Employees who are passionate about their work are likely to perform better, stay longer, and make a greater long-term contribution to the company.
To demonstrate your enthusiasm, use your cover letter’s opening paragraph. Explain what draws you to the position, and how it fits into your career goals.
My senior year of high school, I saved up for nearly a year to buy the first generation Oculus Rift headset — my parents thought I was nuts. But ever since, I’ve been obsessed with the potential of virtual reality technology and have been thrilled to see its presence grow in our changing media industry. That’s why I’m excited for the opportunity to put my passion for VR to work as an Engineer at NextGen VR Corp, and help build the future of virtual reality technology.
2. Show your excitement about the work being done by the company
If you’re genuinely excited about a company’s brand, their mission statement, or their products, highlight this excitement in your cover letter introduction.
Employers value candidates who are personally excited to contribute to a company’s goals because it’s a clear indicator that they’d be an immediate benefit to the team.
As a long-term admirer of the contributions to solar panel technology being made by the team at GreenWays Engineering, I’m excited to submit my application for the entry-level technician position. As a recent graduate from the University of Rochester with a B.S. in Environmental Engineering, I’m confident that my knowledge of PV systems, practical experience performing energy modeling assessments, and precise attention to detail will make me an asset to the team at GreenWays.
3. Impress employers with an accomplishment
The best cover letters demonstrate a candidate’s expertise. So if you have experience in your field, start your cover letter by noting a professional achievement that demonstrates your expertise in your industry.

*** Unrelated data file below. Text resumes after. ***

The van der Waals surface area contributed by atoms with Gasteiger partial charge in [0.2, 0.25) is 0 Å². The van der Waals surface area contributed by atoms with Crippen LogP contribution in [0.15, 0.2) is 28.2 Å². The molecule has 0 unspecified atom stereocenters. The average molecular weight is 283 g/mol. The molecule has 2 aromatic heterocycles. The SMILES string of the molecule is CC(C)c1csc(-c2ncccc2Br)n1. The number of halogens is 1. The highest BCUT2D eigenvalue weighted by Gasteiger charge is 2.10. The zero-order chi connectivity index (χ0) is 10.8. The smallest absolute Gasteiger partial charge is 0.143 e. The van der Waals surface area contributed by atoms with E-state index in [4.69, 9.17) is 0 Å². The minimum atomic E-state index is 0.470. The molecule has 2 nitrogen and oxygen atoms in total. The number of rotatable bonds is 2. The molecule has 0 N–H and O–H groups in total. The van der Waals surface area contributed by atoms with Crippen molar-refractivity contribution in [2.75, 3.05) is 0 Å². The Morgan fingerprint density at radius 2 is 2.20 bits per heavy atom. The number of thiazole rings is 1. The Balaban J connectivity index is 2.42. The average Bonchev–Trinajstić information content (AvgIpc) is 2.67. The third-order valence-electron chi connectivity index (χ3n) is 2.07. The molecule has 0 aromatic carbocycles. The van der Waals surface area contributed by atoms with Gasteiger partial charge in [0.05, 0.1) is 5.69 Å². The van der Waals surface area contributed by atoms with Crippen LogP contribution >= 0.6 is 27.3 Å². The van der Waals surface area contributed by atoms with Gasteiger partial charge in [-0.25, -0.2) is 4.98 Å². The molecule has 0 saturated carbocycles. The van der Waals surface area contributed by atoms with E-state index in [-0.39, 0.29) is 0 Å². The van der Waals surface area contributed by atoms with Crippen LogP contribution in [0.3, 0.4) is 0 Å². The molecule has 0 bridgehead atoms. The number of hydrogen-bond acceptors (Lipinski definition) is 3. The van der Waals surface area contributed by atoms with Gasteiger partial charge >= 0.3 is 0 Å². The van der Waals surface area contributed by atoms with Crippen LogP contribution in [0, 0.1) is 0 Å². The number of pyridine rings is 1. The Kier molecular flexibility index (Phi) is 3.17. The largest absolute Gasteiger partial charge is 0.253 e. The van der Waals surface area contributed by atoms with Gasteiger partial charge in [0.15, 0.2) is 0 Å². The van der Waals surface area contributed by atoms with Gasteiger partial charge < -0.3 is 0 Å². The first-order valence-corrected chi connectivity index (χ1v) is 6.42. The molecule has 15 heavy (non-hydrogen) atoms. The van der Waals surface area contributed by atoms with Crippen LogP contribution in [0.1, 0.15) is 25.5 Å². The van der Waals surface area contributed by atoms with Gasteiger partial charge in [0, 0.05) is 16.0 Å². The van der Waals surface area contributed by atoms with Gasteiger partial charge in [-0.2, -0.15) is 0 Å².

Draw a connection between the contributions you made at your previous job, and how the skills you learned there will help you achieve similar results in your next role.
By being upfront about your relevant accomplishments, you reassure employers that you’re fully capable of performing the job.
I’m writing to you today to apply for the Senior Accountant role at Walker & Company I saw on Indeed.com. As an accountant with 6+ years of experience, I’ve honed my accounting skills and gained a variety of experience that I’m confident will help me contribute significantly to the team at Walker & Co. Last year while working for Smith Johnson & Sons, I balanced a $400,000 budget, while reducing costs by 20% for a client. Given the opportunity, I believe I can achieve similar results in the Senior Accountant role at Walker & Company, while further enhancing my expertise.
4. Mention a contact
If you were referred to the role by a former coworker, classmate, or friend, mention their name in the opening sentence for your cover letter.
Hiring managers are more likely to take your application seriously if you’ve been recommended by someone they already work with and respect. That’s why referencing a mutual contact is one of the most effective ways to distinguish yourself from other applicants, especially if you’re writing an entry-level cover letter.
In fact, according to LinkedIn 70% of people hired in 2016 had a connection at their new company, making networking the most effective way to get a job.
To see how to reference your contact effectively, here’s a real-life example:
I was excited to hear about the open position of social media manager at StarWon from an ex-colleague of mine, Jennifer Henderson. We were on the same social media team at Turbofun for two years, where we worked on eight projects together. I’ve heard great things about the work being done at StarWon, and I’m confident that my skills and experience would be an excellent asset to your team.
5. Use humor or creativity (if appropriate)